Student-Built Robot Aiding Fight Against Invasive Lionfish

By on March 6, 2019
lionfish William Godsey ’18, left, and Bradley Miller, associate director of WPI’s Robotics Resource Center, examine the lionfish harvesting robot built by Godsey and his project team.The robot is designed to help reduce the harm caused by an invasive species. (Credit: Worcester Polytechnic Institute)

In Caribbean waters and into the coastal areas off Florida and Georgia in the United States, an exotic-looking invader is threatening local ecosystems: the lionfish. Unfortunately, lacking natural predators and being dangerous to fish thanks to its painful poisonous spines, lionfish aren’t easy to manage. Now, undergraduate students at Worcester Polytechnic Institute (WPI) have designed and prototyped an underwater robot that might be able to tackle this invasive species and help local fishermen make a profit, too, as much as $20 per pound.

Two members of the WPI student team, junior Katharine Conroy and senior Alex Antaya, told EM about the project.

“This project was conceived a few years ago when Professor Craig Putnam, an avid diver, started to see the increasing population of lionfish and the decline of many other fish species,” explains Ms. Conroy. “After talking with locals and others concerned about the situation, Professor Putnam saw this as the perfect opportunity to make a difference with robotics.”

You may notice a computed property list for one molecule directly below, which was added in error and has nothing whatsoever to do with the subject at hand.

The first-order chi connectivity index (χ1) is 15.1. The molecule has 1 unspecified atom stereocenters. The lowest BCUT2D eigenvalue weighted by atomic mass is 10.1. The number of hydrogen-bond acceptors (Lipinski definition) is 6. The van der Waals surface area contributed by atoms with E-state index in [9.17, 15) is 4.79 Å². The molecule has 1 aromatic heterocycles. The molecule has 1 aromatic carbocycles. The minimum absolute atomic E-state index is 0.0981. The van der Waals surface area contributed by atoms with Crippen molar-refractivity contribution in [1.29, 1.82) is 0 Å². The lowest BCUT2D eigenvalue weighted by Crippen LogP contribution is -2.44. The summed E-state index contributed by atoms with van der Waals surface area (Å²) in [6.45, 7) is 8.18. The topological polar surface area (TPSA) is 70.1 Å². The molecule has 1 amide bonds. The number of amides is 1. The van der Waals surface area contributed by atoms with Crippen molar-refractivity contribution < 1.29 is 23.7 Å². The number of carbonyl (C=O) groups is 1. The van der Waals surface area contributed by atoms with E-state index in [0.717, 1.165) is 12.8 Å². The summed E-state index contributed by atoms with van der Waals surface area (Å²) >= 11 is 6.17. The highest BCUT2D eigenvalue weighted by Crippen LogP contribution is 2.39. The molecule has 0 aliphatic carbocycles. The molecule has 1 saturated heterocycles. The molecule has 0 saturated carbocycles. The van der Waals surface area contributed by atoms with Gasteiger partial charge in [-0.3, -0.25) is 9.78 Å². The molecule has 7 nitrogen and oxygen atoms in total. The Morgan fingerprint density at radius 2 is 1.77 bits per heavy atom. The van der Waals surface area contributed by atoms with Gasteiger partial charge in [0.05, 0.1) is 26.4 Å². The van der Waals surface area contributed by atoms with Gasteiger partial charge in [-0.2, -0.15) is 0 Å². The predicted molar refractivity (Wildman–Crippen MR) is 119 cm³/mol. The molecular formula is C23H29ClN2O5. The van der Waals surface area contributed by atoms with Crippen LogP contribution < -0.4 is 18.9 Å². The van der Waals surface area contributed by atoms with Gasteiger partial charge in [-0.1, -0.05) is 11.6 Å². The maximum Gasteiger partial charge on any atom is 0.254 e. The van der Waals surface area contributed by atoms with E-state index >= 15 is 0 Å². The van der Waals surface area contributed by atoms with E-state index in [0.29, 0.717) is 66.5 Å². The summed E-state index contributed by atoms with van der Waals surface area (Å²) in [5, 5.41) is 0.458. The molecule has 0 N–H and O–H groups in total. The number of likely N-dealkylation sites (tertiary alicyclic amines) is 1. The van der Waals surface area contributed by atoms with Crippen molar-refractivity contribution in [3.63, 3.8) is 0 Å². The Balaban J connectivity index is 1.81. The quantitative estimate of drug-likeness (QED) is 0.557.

As part of an ongoing effort, teams of WPI students have been hoping to reduce the lionfish threat which endangers the health of both coral reefs and various species of fish that are recreationally and commercially important.

“The lionfish hunting attachment was first designed by last year’s Major Qualifying Project (MQP) team and will be continued this year by the present team,” details Ms. Conroy. “We hope to get the current lionfish hunting attachment attached to an underwater ROV. This will allow us to do more extensive testing along with working on the navigation system.”

Teach a robot to fish

Obviously, teaching the robot to hunt lionfish involves training the system on several smaller tasks.


This view of the robot shows the eight orange spear tips mounted on the blue carousel, two small boxes just behind the carousel containing cameras, the electronics chamber behind the right camera, and the buoyancy chamber behind the left camera. (Credit: Worcester Polytechnic Institute)

“The particular software used for the classification system is called TensorFlow™,” Mr. Antaya describes. “The system was ‘trained’ by showing the cameras hundreds of images of lionfish. These were of various subspecies of the fish (a couple of different species are found in the Caribbean), in various sizes, from different angles, et cetera.”

The TensorFlow™ software was originally running on a Raspberry Pi computer, and although that worked, it was too slow to be useful.

“It was taking 4 to 5 seconds to correctly identify a lionfish,” remarks Mr. Antaya. “The team found a product from Intel called a Movidius™ Neural Compute Stick that acts as a hardware accelerator for this kind of application.”

With the new accelerator, the robot was able to make decisions more quickly.